The facets I'm thinking of are:
- The main thing people who are pro-life or pro-choice seem to disagree on is the status of the foetus. One group says it's a baby, the other says it's a piece of tissue. That difference is crucial, as it determines whether an abortion is murder or the removal of unwanted tissue. Something I think is often missed in 'debates' about abortion is that no one actually thinks killing babies is OK or that removing unwanted tissue is evil. People on different sides of this issue disagree about what is going on, not about ethics per se.
- Very few people that I've encountered (either in person or online) actually think the foetus is either a baby or a piece of tissue. This comes out in the ways they speak and act. Pro-choice people often talk about abortion being a difficult choice (like is being done here, for example) in a way that they would never talk about an appendectomy. Pro-life people rarely obstruct abortions with the same dedication people have shown at school shootings. Those aren't perfect comparators (your infected appendix is likely to kill you in a way that your foetus isn't; abortion is state-sanctioned and ongoing in a way that school shootings are not), but I still think they're revealing. I think they show that, in reality, the abortion 'debate' is much less polarised than we think. The majority of the population seem to think that the foetus is some kind of 'proto-human', even if some individuals tend more towards the 'proto' and others toward the 'human'.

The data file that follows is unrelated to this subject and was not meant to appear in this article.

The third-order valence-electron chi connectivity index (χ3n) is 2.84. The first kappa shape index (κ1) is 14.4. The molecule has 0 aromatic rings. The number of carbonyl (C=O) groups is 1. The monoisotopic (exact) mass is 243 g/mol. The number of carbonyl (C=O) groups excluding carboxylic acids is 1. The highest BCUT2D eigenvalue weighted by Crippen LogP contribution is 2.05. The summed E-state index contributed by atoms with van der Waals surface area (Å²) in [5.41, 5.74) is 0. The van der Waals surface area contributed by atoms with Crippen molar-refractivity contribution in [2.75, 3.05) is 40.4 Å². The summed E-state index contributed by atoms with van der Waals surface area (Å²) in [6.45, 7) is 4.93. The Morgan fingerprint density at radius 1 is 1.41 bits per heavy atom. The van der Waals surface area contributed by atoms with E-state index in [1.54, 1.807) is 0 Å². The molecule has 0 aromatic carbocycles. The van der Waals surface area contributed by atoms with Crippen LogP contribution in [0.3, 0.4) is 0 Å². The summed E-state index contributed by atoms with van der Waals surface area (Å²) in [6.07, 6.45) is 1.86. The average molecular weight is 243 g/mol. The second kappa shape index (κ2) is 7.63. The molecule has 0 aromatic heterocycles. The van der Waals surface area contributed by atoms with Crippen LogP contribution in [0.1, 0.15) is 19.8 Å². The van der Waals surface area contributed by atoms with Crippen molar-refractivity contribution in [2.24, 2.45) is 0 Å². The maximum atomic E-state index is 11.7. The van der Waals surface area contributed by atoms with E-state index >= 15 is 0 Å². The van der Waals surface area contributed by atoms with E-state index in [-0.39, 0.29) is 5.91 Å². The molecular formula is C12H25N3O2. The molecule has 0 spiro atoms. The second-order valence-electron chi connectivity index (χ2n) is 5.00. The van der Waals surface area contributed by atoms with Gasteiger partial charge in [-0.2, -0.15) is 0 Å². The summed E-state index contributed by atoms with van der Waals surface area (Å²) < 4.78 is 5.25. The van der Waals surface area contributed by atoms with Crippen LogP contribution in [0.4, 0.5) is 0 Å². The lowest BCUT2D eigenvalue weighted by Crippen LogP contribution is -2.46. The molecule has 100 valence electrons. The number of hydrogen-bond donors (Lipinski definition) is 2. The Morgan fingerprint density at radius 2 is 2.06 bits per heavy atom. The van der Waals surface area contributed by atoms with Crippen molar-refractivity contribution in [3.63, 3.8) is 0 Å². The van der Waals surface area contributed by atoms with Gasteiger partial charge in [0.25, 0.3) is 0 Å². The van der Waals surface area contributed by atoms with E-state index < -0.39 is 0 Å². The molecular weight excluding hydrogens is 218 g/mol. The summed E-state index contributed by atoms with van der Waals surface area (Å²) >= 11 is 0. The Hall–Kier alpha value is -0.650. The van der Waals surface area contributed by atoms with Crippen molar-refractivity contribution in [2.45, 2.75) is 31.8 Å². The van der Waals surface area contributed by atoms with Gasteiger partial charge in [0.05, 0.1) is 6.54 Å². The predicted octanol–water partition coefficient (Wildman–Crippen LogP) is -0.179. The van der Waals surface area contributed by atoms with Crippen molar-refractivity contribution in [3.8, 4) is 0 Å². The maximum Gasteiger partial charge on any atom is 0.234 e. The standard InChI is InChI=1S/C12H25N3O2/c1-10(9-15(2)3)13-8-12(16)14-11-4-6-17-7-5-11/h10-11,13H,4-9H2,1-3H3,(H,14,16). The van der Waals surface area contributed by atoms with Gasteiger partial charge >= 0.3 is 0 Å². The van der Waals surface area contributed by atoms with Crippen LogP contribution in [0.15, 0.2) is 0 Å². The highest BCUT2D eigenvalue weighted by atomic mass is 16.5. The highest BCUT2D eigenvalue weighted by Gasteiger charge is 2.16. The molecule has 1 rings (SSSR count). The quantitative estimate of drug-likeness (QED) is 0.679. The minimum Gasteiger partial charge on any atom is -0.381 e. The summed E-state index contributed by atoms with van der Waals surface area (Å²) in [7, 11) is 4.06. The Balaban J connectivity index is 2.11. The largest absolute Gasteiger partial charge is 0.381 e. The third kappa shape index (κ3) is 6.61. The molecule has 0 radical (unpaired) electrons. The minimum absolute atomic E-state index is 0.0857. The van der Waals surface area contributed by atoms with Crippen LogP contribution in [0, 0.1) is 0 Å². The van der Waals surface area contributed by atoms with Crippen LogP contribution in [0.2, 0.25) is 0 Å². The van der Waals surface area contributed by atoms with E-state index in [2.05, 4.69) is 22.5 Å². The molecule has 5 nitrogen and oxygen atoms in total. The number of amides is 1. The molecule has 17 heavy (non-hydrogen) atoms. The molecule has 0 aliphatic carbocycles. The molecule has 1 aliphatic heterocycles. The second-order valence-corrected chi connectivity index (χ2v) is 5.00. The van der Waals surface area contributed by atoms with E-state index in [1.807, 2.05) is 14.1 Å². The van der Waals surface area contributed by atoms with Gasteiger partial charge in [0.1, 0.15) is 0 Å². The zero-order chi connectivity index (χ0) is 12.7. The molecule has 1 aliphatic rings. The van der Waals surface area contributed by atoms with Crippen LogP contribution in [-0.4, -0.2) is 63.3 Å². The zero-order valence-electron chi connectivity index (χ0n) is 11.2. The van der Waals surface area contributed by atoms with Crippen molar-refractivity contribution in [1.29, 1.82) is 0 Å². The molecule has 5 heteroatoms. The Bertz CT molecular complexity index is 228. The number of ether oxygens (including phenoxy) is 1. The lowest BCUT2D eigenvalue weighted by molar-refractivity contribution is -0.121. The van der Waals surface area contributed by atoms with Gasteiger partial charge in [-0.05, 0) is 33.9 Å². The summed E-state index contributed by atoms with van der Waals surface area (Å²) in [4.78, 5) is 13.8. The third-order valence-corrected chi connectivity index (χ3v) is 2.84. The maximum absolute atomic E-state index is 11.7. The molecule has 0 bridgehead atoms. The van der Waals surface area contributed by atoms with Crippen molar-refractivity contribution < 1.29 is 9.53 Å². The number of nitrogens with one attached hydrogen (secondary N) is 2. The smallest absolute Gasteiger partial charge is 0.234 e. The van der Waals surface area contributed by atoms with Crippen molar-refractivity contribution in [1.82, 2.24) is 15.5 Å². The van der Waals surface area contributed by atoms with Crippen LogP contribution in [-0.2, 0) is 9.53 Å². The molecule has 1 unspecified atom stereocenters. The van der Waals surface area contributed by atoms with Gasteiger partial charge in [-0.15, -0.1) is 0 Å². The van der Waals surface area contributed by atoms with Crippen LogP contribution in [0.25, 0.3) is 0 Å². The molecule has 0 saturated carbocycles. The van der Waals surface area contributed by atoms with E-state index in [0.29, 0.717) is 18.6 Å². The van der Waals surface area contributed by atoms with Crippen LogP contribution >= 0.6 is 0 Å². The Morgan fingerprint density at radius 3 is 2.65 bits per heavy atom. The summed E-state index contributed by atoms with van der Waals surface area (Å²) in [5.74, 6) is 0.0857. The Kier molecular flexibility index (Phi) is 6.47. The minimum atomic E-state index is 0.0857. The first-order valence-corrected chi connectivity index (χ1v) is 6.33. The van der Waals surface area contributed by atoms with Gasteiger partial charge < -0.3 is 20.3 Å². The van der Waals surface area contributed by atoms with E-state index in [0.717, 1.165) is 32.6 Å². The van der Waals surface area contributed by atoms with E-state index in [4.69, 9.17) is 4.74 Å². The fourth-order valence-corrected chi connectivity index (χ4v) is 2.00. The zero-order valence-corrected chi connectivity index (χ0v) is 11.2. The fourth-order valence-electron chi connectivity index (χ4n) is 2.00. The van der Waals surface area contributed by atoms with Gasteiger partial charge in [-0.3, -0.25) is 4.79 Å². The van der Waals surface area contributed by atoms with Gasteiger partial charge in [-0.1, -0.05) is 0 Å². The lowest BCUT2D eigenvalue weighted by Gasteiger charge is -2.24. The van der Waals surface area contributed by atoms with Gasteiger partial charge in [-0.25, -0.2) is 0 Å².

- Science doesn't have anything to say on the status of the foetus. It's just not the kind of question science can answer. It is, of course, living human tissue, but so is your appendix. It can, of course, develop into a human given the right conditions, but so can an ovum or even a skin cell, depending on how broadly you wish to define 'the right conditions'. It isn't, of course, able to survive on its own, but neither can a new-born baby or even a toddler. Although people on both sides of the 'debate' claim that science is on their side, this question of the status of the foetus is something we need to figure out philosophically. Science just doesn't deal with this kind of question. (And, as my previous posts showed, I don't think the Bible is very helpful with this either: it's pretty clear on the importance of preserving life, but has little or nothing to say on where it starts.)